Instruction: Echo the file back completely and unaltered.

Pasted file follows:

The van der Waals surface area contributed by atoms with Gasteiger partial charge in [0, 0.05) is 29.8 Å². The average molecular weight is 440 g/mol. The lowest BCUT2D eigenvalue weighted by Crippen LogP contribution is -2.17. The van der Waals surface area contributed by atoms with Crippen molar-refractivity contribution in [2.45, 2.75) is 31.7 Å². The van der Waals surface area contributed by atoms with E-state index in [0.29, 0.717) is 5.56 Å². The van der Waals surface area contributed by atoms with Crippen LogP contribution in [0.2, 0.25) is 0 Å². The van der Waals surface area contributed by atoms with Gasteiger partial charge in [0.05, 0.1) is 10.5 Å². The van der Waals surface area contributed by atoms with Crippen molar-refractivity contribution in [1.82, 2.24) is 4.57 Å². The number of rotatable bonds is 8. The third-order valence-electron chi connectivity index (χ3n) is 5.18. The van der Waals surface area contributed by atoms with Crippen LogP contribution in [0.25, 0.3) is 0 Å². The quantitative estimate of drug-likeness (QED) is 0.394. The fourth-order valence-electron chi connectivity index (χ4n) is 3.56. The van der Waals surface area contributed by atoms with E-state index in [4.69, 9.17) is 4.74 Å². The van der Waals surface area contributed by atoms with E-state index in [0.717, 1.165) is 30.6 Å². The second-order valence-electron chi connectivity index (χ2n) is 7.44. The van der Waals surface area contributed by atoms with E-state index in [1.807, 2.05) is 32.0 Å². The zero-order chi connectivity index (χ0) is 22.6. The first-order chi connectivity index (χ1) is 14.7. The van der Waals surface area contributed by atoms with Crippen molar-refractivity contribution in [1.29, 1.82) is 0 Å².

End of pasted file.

The van der Waals surface area contributed by atoms with Gasteiger partial charge in [0, 0.05) is 29.8 Å². The average molecular weight is 440 g/mol. The lowest BCUT2D eigenvalue weighted by Crippen LogP contribution is -2.17. The van der Waals surface area contributed by atoms with Crippen molar-refractivity contribution in [2.45, 2.75) is 31.7 Å². The van der Waals surface area contributed by atoms with E-state index in [0.29, 0.717) is 5.56 Å². The van der Waals surface area contributed by atoms with Crippen LogP contribution in [0.2, 0.25) is 0 Å². The van der Waals surface area contributed by atoms with Gasteiger partial charge in [0.05, 0.1) is 10.5 Å². The van der Waals surface area contributed by atoms with Crippen molar-refractivity contribution in [1.82, 2.24) is 4.57 Å². The number of rotatable bonds is 8. The third-order valence-electron chi connectivity index (χ3n) is 5.18. The van der Waals surface area contributed by atoms with Crippen LogP contribution in [0.25, 0.3) is 0 Å². The quantitative estimate of drug-likeness (QED) is 0.394. The fourth-order valence-electron chi connectivity index (χ4n) is 3.56. The van der Waals surface area contributed by atoms with E-state index in [4.69, 9.17) is 4.74 Å². The van der Waals surface area contributed by atoms with E-state index in [0.717, 1.165) is 30.6 Å². The second-order valence-electron chi connectivity index (χ2n) is 7.44. The van der Waals surface area contributed by atoms with E-state index in [1.807, 2.05) is 32.0 Å². The zero-order chi connectivity index (χ0) is 22.6. The first-order chi connectivity index (χ1) is 14.7. The van der Waals surface area contributed by atoms with Crippen molar-refractivity contribution in [1.29, 1.82) is 0 Å².